If you’ve got a dream, you’ve got to chase it. Be yourself, love yourself.
Says the young Austyn Tester as he concludes his broadcasting sessions in his thick Tennessee accent. The aspiring social media influencer, and many boys like him, spend countless hours in front of a built-in webcam delivering overly positive, pseudo-motivational speeches. Director Liza Mandelup depicts these young boys, whose identical quiffs, heavy with products, tilt their heads permanently to the side as if they all suffer from the same cervical condition, as practically a new generation of evangelic priests preaching to a choir of starstruck pre-adolescent teens.
Taking the express train to fame without exhibiting an ounce of actual talent fashions these young stars into malleable individuals and marketable products – manipulated by agents who are filling up bank accounts while fueling young men’s illusions. Their gullibility is as big as the stars in their eyes.
The dream-like pace and ethereal synthesizers create a sense of eeriness that expresses their naivety beautifully. One could almost see fairy dust trickling down from the clouds where our young entrepreneurs are dreaming big. Swaying between their makeshift bedroom-studios and the meet-and-greet rallies attracting hundreds of girls, we see the ubiquitous blue screens illuminate their young faces as if they were tiny treasure chests.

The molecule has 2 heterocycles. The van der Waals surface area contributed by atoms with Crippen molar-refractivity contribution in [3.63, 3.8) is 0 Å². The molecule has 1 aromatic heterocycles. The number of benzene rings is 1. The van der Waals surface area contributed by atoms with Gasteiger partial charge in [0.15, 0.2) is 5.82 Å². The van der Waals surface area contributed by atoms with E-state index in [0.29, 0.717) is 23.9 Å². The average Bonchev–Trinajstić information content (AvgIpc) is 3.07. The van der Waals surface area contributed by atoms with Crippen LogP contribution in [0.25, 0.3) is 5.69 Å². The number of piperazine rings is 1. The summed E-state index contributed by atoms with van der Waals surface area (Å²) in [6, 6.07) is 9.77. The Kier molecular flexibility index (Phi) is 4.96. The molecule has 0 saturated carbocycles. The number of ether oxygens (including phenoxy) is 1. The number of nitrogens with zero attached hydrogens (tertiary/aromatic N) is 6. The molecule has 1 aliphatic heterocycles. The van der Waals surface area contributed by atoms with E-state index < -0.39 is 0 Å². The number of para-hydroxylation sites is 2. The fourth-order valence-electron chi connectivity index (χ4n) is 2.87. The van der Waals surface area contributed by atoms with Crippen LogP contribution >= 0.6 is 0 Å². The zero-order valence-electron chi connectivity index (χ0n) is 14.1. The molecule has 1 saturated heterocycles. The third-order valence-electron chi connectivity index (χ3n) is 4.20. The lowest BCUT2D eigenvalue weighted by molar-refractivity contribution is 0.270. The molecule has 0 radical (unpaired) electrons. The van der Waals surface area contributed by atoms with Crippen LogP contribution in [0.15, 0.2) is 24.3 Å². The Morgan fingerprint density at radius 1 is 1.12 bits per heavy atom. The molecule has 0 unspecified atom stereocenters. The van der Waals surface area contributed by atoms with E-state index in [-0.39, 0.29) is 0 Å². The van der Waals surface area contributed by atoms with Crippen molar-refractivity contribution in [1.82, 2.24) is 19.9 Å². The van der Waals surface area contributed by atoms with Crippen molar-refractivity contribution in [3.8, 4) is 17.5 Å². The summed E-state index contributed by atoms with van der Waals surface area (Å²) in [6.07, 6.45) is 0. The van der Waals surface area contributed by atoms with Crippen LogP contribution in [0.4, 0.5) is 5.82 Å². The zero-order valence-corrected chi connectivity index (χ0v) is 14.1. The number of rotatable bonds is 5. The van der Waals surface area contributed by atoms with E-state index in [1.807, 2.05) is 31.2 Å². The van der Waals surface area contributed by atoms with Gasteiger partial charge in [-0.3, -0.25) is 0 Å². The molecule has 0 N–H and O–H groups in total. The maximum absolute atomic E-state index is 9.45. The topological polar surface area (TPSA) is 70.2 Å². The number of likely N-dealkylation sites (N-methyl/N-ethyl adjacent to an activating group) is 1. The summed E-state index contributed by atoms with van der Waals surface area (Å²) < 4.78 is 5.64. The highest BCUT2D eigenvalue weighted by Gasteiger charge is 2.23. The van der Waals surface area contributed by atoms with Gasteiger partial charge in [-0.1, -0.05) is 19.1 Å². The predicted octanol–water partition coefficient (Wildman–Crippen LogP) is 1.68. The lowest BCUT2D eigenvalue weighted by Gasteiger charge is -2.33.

The heavily contrasted images are religiously disposed of all superfluous visual elements. Having dabbled in advertising (Vogue and Channel) and made shorts for the online magazine i-D, Mandelup had already adopted a visual style that fits the content of Jawline as a glove. Her collaboration with cinematographer Noah Collier is a breath of fresh air at the documentary sections of the festival where utter despair seemed to have settled for good. As keen observers, they make creative formal choices where the umpteenth uninspired (and uninspiring) talking heads doc would have mashed together archival footage and dull stock images. Documentaries as Untouchable, premiering at the festival as well, seem to exist solely to remind us what all film school lecturers tell their students during orientation-week: a relevant subject is just not enough.
Of the hurdle of hysterical girls, several explain that they’re being bullied at school. They see the boys as their friends or brothers and find in them shelter from their own insecurities. But before you can even acknowledge the positive side of the phenomenon, you’re jolted back to the absurdity of it all. Mandelup discreetly sprinkles moments of reflection throughout the film. At the meet and greet, girls with candy-colored lips hold up self-made ‘notice me’ signs. In Tennessee, Austyn’s home is invaded with kittens. They seem to pop up in every shot, essentially becoming a comparative scale for the success of viral content. Finally, Mandelup drops the suggestion of a master puppeteer behind the whole commercially motivated masquerade when she briefly shows Austyn’s shark-like agent being reprimanded over the phone for a lack of online presence. “It’s depressing” was the very short conclusion of my neighbor after the Jawline screening. He’s not entirely wrong, but I’d qualify it, at least, as pleasurable depression.